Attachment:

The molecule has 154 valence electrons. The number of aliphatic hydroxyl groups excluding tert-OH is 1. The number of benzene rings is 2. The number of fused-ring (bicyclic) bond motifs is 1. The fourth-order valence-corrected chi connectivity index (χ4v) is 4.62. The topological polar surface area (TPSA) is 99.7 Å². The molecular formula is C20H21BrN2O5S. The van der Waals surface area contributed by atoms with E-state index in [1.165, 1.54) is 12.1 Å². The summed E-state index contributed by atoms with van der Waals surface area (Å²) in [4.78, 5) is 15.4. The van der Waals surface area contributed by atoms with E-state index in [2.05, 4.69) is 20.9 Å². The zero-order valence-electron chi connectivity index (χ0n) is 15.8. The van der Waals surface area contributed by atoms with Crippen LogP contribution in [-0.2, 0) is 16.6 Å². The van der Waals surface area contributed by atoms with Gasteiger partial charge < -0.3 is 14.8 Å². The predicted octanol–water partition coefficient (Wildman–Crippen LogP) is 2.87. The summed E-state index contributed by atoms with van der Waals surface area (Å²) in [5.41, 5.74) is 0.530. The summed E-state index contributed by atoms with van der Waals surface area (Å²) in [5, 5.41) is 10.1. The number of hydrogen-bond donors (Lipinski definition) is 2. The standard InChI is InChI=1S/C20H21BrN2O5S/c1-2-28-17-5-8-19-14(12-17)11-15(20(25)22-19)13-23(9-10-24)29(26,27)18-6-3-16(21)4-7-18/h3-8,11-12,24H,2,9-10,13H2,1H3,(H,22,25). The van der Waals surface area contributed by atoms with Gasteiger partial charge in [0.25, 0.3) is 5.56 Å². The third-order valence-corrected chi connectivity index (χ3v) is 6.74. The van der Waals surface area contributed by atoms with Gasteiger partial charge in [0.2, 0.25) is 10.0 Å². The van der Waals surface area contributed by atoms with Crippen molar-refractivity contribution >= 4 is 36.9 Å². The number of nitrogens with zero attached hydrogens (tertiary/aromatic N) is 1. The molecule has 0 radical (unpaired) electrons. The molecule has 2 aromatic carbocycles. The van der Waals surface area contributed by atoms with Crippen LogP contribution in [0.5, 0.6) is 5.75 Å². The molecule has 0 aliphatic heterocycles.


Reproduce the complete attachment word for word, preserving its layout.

The molecule has 154 valence electrons. The number of aliphatic hydroxyl groups excluding tert-OH is 1. The number of benzene rings is 2. The number of fused-ring (bicyclic) bond motifs is 1. The fourth-order valence-corrected chi connectivity index (χ4v) is 4.62. The topological polar surface area (TPSA) is 99.7 Å². The molecular formula is C20H21BrN2O5S. The van der Waals surface area contributed by atoms with E-state index in [1.165, 1.54) is 12.1 Å². The summed E-state index contributed by atoms with van der Waals surface area (Å²) in [4.78, 5) is 15.4. The van der Waals surface area contributed by atoms with E-state index in [2.05, 4.69) is 20.9 Å². The zero-order valence-electron chi connectivity index (χ0n) is 15.8. The van der Waals surface area contributed by atoms with Crippen LogP contribution in [-0.2, 0) is 16.6 Å². The van der Waals surface area contributed by atoms with Gasteiger partial charge < -0.3 is 14.8 Å². The predicted octanol–water partition coefficient (Wildman–Crippen LogP) is 2.87. The summed E-state index contributed by atoms with van der Waals surface area (Å²) in [5.41, 5.74) is 0.530. The summed E-state index contributed by atoms with van der Waals surface area (Å²) in [5, 5.41) is 10.1. The number of hydrogen-bond donors (Lipinski definition) is 2. The standard InChI is InChI=1S/C20H21BrN2O5S/c1-2-28-17-5-8-19-14(12-17)11-15(20(25)22-19)13-23(9-10-24)29(26,27)18-6-3-16(21)4-7-18/h3-8,11-12,24H,2,9-10,13H2,1H3,(H,22,25). The van der Waals surface area contributed by atoms with Gasteiger partial charge in [0.25, 0.3) is 5.56 Å². The third-order valence-corrected chi connectivity index (χ3v) is 6.74. The van der Waals surface area contributed by atoms with Gasteiger partial charge in [0.2, 0.25) is 10.0 Å². The van der Waals surface area contributed by atoms with Crippen molar-refractivity contribution >= 4 is 36.9 Å². The number of nitrogens with zero attached hydrogens (tertiary/aromatic N) is 1. The molecule has 0 radical (unpaired) electrons. The molecule has 2 aromatic carbocycles. The van der Waals surface area contributed by atoms with Crippen LogP contribution in [0.5, 0.6) is 5.75 Å². The molecule has 0 aliphatic heterocycles.